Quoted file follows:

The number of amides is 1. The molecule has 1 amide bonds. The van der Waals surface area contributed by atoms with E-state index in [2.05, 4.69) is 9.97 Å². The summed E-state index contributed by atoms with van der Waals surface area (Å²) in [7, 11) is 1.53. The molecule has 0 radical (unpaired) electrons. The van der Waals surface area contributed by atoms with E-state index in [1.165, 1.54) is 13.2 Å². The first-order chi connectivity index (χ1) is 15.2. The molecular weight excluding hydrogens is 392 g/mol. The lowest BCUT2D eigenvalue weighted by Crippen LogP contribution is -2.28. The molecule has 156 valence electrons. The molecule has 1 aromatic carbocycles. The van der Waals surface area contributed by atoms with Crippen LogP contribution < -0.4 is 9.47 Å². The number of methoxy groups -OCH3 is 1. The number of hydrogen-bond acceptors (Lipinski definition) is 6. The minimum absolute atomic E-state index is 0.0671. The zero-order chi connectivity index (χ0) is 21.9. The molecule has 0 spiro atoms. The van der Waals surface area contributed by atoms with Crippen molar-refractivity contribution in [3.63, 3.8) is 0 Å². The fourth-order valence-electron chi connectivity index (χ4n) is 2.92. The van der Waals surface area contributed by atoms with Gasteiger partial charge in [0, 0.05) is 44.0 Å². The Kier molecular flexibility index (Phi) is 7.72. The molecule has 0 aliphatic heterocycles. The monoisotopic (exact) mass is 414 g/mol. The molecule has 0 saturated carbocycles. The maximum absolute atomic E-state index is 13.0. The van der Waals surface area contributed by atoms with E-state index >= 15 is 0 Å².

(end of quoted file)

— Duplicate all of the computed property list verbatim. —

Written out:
The number of amides is 1. The molecule has 1 amide bonds. The van der Waals surface area contributed by atoms with E-state index in [2.05, 4.69) is 9.97 Å². The summed E-state index contributed by atoms with van der Waals surface area (Å²) in [7, 11) is 1.53. The molecule has 0 radical (unpaired) electrons. The van der Waals surface area contributed by atoms with E-state index in [1.165, 1.54) is 13.2 Å². The first-order chi connectivity index (χ1) is 15.2. The molecular weight excluding hydrogens is 392 g/mol. The lowest BCUT2D eigenvalue weighted by Crippen LogP contribution is -2.28. The molecule has 156 valence electrons. The molecule has 1 aromatic carbocycles. The van der Waals surface area contributed by atoms with Crippen LogP contribution < -0.4 is 9.47 Å². The number of methoxy groups -OCH3 is 1. The number of hydrogen-bond acceptors (Lipinski definition) is 6. The minimum absolute atomic E-state index is 0.0671. The zero-order chi connectivity index (χ0) is 21.9. The molecule has 0 spiro atoms. The van der Waals surface area contributed by atoms with Crippen molar-refractivity contribution in [3.63, 3.8) is 0 Å². The fourth-order valence-electron chi connectivity index (χ4n) is 2.92. The van der Waals surface area contributed by atoms with Gasteiger partial charge in [0, 0.05) is 44.0 Å². The Kier molecular flexibility index (Phi) is 7.72. The molecule has 0 aliphatic heterocycles. The monoisotopic (exact) mass is 414 g/mol. The molecule has 0 saturated carbocycles. The maximum absolute atomic E-state index is 13.0. The van der Waals surface area contributed by atoms with E-state index >= 15 is 0 Å².